A sole-proprietorship exists when a single individual owns a company. This ownership style gives full control to a single person, allowing him to set the vision for the company and enjoy the significant tax benefits associated with a sole-proprietorship. Unfortunately, the potential for severe liability and the inability to find willing investors makes a single owner style of business less popular and it can keep the business from growing.
Advantage: Full Control
By its definition, a sole-proprietorship is owned by a single individual who is responsible for the long-term decisions and goals of the company. This gives the business two unique advantages. First, a sole-proprietorship has a singular vision for the future of a company. This cuts down on the confusion and disagreement that can occur when there are multiple owners. In addition, having a single owner ensures that business decisions are addressed and answered quickly, rather than waiting for a unified decision by a board or group of owners.
A sole-proprietorship has significant tax advantages over a multi-owner business model. As an example, in many states a sole-proprietor can claim her business taxes as part of her individual taxes each year, ensuring that the company is only taxed once. Multi-owner business models are taxed on income coming into a business and again as income is paid to employees throughout the company. The result is a significant decrease in the overall tax burden that a sole-proprietor suffers each year.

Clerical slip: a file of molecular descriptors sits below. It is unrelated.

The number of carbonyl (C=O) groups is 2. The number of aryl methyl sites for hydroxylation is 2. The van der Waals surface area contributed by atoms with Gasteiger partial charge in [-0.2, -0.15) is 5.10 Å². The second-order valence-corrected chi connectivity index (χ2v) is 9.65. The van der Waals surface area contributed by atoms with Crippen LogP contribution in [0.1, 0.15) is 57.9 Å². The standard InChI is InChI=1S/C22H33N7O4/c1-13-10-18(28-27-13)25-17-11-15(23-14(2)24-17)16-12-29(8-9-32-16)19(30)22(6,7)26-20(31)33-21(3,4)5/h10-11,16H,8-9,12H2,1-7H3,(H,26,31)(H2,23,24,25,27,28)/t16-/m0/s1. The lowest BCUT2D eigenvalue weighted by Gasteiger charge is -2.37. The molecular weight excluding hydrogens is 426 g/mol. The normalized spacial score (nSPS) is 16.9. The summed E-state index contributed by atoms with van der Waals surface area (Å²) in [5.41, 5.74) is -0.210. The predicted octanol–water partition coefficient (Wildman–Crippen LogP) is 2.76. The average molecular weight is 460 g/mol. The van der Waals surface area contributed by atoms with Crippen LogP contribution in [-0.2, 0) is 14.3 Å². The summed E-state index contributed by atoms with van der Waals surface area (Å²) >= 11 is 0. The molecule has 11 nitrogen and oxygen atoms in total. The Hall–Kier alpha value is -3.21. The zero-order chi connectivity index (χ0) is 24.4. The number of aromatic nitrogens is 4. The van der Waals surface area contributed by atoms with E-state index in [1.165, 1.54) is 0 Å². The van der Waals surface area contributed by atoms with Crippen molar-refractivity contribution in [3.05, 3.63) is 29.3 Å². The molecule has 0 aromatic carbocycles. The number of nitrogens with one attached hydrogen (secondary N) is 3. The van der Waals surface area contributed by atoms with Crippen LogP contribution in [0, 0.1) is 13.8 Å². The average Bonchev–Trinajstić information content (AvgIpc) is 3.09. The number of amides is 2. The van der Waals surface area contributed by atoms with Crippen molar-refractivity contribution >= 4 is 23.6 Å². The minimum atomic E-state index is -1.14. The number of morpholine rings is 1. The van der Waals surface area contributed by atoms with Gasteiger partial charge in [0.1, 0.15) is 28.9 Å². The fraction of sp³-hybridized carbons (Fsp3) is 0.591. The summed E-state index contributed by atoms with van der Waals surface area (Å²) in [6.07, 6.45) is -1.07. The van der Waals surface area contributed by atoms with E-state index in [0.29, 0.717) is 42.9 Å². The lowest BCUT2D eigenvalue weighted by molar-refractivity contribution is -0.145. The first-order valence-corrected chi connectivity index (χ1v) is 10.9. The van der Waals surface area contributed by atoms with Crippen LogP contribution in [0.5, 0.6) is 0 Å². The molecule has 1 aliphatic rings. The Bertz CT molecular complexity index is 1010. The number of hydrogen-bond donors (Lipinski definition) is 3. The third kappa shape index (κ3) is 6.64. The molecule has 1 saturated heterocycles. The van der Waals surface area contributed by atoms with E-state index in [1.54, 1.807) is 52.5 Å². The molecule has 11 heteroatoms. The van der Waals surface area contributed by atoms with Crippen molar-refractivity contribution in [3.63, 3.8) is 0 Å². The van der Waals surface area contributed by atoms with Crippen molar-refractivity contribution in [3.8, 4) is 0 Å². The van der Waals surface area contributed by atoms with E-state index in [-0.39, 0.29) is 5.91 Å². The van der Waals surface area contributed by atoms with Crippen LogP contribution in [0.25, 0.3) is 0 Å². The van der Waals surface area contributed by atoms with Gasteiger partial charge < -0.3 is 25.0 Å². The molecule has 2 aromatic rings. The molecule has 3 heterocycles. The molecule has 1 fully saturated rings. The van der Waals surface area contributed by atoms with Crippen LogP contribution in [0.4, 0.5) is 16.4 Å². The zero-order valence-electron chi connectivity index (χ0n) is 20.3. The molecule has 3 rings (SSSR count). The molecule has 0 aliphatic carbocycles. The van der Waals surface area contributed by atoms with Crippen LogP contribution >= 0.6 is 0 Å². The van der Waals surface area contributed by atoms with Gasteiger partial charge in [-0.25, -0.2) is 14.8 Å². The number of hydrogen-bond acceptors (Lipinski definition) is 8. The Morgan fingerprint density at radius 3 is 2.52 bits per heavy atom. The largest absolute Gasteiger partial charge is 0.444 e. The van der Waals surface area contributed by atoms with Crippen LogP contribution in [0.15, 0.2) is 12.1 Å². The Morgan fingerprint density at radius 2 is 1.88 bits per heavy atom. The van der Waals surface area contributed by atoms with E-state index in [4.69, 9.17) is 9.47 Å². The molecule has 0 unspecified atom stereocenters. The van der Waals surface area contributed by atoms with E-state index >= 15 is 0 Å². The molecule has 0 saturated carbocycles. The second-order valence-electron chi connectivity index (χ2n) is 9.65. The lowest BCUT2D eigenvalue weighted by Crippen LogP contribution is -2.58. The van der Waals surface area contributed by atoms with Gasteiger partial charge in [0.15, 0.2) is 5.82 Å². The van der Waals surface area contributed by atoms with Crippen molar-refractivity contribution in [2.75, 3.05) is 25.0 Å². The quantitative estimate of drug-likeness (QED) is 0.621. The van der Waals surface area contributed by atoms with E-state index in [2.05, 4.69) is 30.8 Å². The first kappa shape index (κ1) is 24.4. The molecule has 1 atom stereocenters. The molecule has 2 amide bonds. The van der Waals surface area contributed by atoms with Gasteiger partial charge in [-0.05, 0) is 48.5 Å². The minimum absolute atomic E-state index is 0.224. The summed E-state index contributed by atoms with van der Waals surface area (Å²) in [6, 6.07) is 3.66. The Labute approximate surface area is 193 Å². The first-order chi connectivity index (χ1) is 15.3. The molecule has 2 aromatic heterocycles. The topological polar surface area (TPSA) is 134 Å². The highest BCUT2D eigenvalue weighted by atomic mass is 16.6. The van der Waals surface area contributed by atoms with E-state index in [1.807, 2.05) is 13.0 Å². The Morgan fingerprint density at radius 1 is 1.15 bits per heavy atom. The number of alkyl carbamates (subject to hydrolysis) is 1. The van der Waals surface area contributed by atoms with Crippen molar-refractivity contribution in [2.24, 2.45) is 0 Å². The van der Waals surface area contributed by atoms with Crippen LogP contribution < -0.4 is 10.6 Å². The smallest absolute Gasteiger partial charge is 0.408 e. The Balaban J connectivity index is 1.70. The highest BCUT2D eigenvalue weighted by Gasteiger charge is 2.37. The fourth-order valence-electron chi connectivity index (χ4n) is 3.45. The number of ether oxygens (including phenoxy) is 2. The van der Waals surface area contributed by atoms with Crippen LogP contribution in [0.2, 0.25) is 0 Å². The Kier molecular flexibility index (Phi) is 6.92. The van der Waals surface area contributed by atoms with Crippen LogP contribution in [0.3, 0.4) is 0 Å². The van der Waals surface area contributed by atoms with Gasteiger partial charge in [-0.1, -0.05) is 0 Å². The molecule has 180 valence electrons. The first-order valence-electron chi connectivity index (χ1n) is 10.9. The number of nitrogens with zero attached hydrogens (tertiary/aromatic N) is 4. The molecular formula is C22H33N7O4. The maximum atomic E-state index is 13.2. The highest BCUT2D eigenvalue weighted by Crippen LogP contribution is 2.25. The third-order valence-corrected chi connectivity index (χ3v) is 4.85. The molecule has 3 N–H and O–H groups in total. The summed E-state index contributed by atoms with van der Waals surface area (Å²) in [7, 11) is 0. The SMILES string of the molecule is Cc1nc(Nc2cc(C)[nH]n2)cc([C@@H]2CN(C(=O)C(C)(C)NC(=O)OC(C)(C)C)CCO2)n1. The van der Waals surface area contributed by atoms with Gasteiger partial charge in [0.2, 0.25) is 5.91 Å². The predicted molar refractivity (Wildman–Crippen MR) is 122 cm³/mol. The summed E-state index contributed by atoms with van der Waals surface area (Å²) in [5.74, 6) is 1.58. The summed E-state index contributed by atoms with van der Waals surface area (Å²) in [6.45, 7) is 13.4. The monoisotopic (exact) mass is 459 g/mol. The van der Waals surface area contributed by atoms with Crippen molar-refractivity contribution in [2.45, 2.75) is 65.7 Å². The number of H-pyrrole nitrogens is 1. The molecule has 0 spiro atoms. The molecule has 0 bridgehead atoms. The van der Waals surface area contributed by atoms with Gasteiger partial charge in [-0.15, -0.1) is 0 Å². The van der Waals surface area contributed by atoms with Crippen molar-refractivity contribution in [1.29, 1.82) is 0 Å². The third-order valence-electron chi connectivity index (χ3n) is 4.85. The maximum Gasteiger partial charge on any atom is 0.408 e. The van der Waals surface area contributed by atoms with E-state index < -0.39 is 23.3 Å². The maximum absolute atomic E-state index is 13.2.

Under a sole-proprietorship, the owner of a business is personally responsible for all debts and financial liability that the company takes on. This includes being personally responsible in the event of a lawsuit or legal penalties. These legal liabilities constitute a significant risk to a sole-proprietor and the potential for substantial debt in the event of an unfavorable legal decision. In addition, a sole-proprietor can be held personally responsible for these debts, placing his personal financial situation in jeopardy.
Investors are unlikely to look at sole-proprietorships as a form of investment. The inability to have a say in the regular functions of a single owner business is a strong deterrent to an investor. Additionally, if the owner decides to close the doors and stop doing business, the company is dissolved. Investors have no protection against an owner who chooses to walk away from a company and no legal recourse to keep the business going. Further, this potential plays a negative role in a company's speculative performance.
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